In March, 1950, the plaintiff called upon the defendant at Smith River. He found her living with Rickman, and pregnant. He also observed that Donna was living with them, and made a demand that she be surrendered to him. When the demand was rejected he repaired to the office of the district attorney for Del Norte County where he was advised that "I had two choices: I could have them arrested for adultery or I could hire him and he would see what kind of a settlement he could make." He added, "I chose the latter." The individual to whom he spoke was Mr. Robert F. Appel, deputy district attorney.

After the plaintiff had employed Mr. Appel as his attorney, the two visited the defendant for the purpose of determining whether an agreement could be effected governing Donna's custody. The record renders it clear that more than one conference upon the subject of custody took place before the parties were able to agree. At least one of the conferences was attended by a sister of the plaintiff and during others Rickman was present. The evidence indicates that the plaintiff returned to Portland before an agreement was achieved. A few days later, when he came back to Smith River, differences were reconciled and an agreement was reached. More than one writing setting forth the agreement was drafted by Mr. Appel before one was written which both the plaintiff and the defendant *204 approved. It was entitled a stipulation and was signed March 25, 1950. No one contends that it does not faithfully represent the parties' agreement. We now copy it:

"IN THE CIRCUIT COURT OF THE STATE OF OREGON FOR THE COUNTY OF MULTNOMAH Raymond Gibson ) ) No. 189-058 Plaintiff) ) STIPULATION vs. ) ) Doris Gibson, ) ) Defendant) It is hereby stipulated by and between RAYMOND GIBSON plaintiff, and DORIS GIBSON, defendant, in the above-entitled action that the court may enter and make its order in the above-entitled matter as follows: That the issue of the marriage between plaintiff and defendant, Donna Rae Gibson, aged three years, be placed in the custody of the parties to this action in the following manner, to wit: Plaintiff, Raymond Gibson, shall have custody of the said Donna Rae Gibson during the period corresponding to the school vacations at the place where defendant, Doris Gibson, resides, and defendant, Doris Gibson, is to have custody of said child during the school year. This is to be effective immediately. It is further stipulated by and between the parties that the court may make an order based on this stipulation at any time after it is filed and upon its own motion and notice of the same is hereby waived."

*205 After the paper was signed, it was delivered to the plaintiff. At that time he requested the defendant to permit him to take Donna to Portland under a promise to give her back May 1. The defendant yielded to the request, but when she came to Portland in May to receive the return of her daughter the plaintiff told her, according to her uncontradicted testimony, "I couldn't have her, that the stipulation that we signed was not worth the paper it was written on and he was going to have custody of her."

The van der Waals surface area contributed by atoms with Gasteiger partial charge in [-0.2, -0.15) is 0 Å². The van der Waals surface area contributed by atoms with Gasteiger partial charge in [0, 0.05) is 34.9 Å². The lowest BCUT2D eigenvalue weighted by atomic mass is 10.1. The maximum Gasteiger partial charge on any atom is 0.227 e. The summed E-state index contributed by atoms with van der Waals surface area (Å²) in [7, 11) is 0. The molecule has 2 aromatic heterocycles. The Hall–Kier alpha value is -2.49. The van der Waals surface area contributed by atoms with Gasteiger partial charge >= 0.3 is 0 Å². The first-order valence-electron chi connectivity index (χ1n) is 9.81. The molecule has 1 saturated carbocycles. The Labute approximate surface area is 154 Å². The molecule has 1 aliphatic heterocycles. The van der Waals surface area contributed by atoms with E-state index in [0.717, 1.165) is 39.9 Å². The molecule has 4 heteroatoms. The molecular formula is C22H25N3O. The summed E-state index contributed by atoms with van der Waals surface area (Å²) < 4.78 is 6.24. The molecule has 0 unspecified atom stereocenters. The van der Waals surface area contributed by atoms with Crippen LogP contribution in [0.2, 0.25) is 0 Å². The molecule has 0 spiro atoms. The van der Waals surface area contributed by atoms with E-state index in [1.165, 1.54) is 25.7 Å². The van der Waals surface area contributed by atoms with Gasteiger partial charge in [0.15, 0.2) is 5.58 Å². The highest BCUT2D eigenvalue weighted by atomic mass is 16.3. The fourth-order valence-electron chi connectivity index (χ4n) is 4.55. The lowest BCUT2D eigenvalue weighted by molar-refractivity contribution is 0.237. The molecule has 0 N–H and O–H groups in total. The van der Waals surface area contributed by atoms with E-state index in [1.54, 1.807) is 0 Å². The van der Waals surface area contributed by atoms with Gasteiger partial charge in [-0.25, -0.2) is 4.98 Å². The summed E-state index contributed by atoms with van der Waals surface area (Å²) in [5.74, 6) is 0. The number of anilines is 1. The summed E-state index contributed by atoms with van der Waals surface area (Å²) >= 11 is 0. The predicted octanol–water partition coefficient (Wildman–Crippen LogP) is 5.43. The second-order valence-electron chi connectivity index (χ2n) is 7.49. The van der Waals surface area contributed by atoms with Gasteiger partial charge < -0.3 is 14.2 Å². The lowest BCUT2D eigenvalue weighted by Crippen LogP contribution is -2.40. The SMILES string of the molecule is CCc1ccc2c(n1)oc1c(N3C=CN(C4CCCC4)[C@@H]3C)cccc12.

The plaintiff, who conceded that he refused to permit the defendant to have Donna when she came to Portland in May, gave the following testimony upon the subject:

"Q And wasn't the agreement between you and Doris that you were to bring her up to Oregon for the month of April? "A Yes. "Q And she was to have her back the first of May? "A Yes. "Q And isn't it a fact that you refused to turn the child over to her after she came here to get the child the first of May? "A Yes, I did after talking to my lawyer. "Q In other words, you made a deal with her and then you backed out. Is that right? "A Yes."

The plaintiff swore that when he signed the stipulation which authorized the circuit court to award custody to the defendant, he did not deem her a proper person to have charge of the child. His explanation was the following: "I couldn't do anything else. There was no way I could force her to come into the State of Oregon."

*206 When the plaintiff refused to abide by the terms of the stipulation and return the child to the defendant, she returned to Smith River. A few days later the plaintiff filed in the circuit court a motion "for an order to modify the original decree and provide that the care, custody and control of Donna Rae Gibson * * * be awarded to the plaintiff, Raymond Gibson, temporarily, until such time as the defendant, Doris Gibson, can be present in court and be given an opportunity to state her position." The motion was filed May 24, 1950, and stated that it was made ex parte.

The motion just mentioned was accompanied with an affidavit which the plaintiff had signed April 10, 1950, that is, only 16 days after the execution of the stipulation. It referred in the following vein to the stipulation and its attendant circumstances;

"That on or about March 25, 1950, I, the plaintiff Raymond Gibson, drove to Smith River, California, * * *; that at said time I consulted with the District Attorney located in the State of California; that certain legal documents were prepared, the legal effect of which I do not know, but said legal documents concerned my taking and bringing the child to Oregon; there was a purported agreement that the custody of the child should be placed with the father at one time and with the mother at another."